More data are needed to establish how much more or less infectious the Omicron variant is than the others, but Omicron’s ability to infect vaccinated individuals (albeit less than unvaccinated individuals) is concerning. Is. This means that infection prevention activities, such as wearing a mask and social distancing, are still necessary, regardless of vaccination status. Poor adherence to these measures can be enough to increase cases in a community, even with many people vaccinated.

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While vaccines are less protective against becoming infected with Omicron than other types, they do provide significant protection against developing an infection and serious illness.

For people who have already had COVID-19 but have not been vaccinated, the evidence so far suggests they should still get vaccinated because a previous infection did not protect against Omicron. While there are claims that Omicron causes minor illness, one cannot rely on it when infected individuals still face a significant chance of serious illness.

There are months of winter left, and COVID-19 cases are on the rise again. There is reason to believe that the pandemic will get worse before it gets better.

pandemic toolkit

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Booster shots are readily available in the US and increasingly available in Canada. The booster has been shown to provide enhanced protection against the Omicron variant.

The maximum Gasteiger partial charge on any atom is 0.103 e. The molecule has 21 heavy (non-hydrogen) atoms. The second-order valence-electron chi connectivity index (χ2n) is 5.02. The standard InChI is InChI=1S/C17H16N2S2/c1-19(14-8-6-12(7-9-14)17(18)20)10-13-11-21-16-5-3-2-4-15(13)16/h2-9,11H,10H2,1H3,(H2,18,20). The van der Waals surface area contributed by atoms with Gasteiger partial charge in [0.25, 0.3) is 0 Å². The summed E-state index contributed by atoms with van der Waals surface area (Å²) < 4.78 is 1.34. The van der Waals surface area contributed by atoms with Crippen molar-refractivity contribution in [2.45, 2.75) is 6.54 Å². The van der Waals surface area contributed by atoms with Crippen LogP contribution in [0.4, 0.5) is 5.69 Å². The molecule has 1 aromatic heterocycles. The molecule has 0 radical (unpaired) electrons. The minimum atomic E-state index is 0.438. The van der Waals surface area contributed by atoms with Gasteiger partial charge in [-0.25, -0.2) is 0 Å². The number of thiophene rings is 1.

It is everyone’s social responsibility to get a booster, except for the very few people who are allergic to vaccine components. Research has shown that being highly allergic to something that is not vaccine-related rarely equates to the expected severe allergic reaction to the vaccine.

I am allergic to shellfish which has put me in the hospital for inadvertently consuming it. Nothing happened to me while receiving any of my three shots of COVID-19 vaccines, and the above research suggests that this will be the case for most people with non-vaccine allergies.

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The risks of COVID-19 far outweigh the very small risk of having an allergic reaction to the vaccine. In the unlikely event of an allergic reaction to the vaccine, such reactions are usually mild and easily treated.

The pandemic will get better if we work together. While the news of Omicron and the effects on vaccine effectiveness are disappointing, more systems exist to respond to this change and future changes in the pandemic. Pfizer, one of the drugmakers of effective COVID-19 vaccines, has already declared readiness to produce vaccines adapted to the changing virus. We can expect other manufacturers to follow suit, ensuring that the necessary treatments are available to meet this challenge.

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That leaves it on consumers – on us – to play our part in ending the pandemic.

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Julian Daniels Sunday Willett does not work for, consult, own shares in or receive funding for any company or organization that would benefit from this article, and does not have any relevant affiliation beyond his academic appointment. not disclosed.

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This article is republished from The Conversation under a Creative Commons license. Disclosure information is available on the original site. Read the original article: https://theconversation.com/omicron-vaccines-remain-the-best-defence https://theconversation.com/omicron-vaccines-rem